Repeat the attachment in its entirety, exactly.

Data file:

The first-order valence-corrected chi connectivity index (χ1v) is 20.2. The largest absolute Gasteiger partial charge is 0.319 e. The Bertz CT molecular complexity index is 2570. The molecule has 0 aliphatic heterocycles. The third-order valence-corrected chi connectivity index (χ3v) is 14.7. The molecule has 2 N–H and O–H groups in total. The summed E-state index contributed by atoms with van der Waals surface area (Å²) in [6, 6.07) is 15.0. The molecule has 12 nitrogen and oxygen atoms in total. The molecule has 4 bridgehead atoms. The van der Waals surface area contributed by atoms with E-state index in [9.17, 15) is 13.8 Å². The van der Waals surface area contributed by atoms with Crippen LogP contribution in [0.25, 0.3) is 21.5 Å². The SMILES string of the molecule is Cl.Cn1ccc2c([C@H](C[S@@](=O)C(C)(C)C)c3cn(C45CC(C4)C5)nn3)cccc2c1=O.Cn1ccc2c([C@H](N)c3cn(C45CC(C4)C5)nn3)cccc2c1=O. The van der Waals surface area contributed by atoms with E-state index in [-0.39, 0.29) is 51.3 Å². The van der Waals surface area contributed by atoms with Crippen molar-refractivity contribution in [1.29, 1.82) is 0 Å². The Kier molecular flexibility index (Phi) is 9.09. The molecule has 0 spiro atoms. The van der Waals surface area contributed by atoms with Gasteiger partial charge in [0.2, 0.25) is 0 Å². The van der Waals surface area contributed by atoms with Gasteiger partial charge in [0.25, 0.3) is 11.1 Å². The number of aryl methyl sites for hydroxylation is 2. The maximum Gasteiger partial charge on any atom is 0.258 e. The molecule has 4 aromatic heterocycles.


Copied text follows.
The first-order valence-corrected chi connectivity index (χ1v) is 20.2. The largest absolute Gasteiger partial charge is 0.319 e. The Bertz CT molecular complexity index is 2570. The molecule has 0 aliphatic heterocycles. The third-order valence-corrected chi connectivity index (χ3v) is 14.7. The molecule has 2 N–H and O–H groups in total. The summed E-state index contributed by atoms with van der Waals surface area (Å²) in [6, 6.07) is 15.0. The molecule has 12 nitrogen and oxygen atoms in total. The molecule has 4 bridgehead atoms. The van der Waals surface area contributed by atoms with E-state index in [9.17, 15) is 13.8 Å². The van der Waals surface area contributed by atoms with Crippen LogP contribution in [0.25, 0.3) is 21.5 Å². The SMILES string of the molecule is Cl.Cn1ccc2c([C@H](C[S@@](=O)C(C)(C)C)c3cn(C45CC(C4)C5)nn3)cccc2c1=O.Cn1ccc2c([C@H](N)c3cn(C45CC(C4)C5)nn3)cccc2c1=O. The van der Waals surface area contributed by atoms with E-state index in [-0.39, 0.29) is 51.3 Å². The van der Waals surface area contributed by atoms with Crippen molar-refractivity contribution in [1.29, 1.82) is 0 Å². The Kier molecular flexibility index (Phi) is 9.09. The molecule has 0 spiro atoms. The van der Waals surface area contributed by atoms with Gasteiger partial charge in [0.2, 0.25) is 0 Å². The van der Waals surface area contributed by atoms with Gasteiger partial charge in [0.25, 0.3) is 11.1 Å². The number of aryl methyl sites for hydroxylation is 2. The maximum Gasteiger partial charge on any atom is 0.258 e. The molecule has 4 aromatic heterocycles.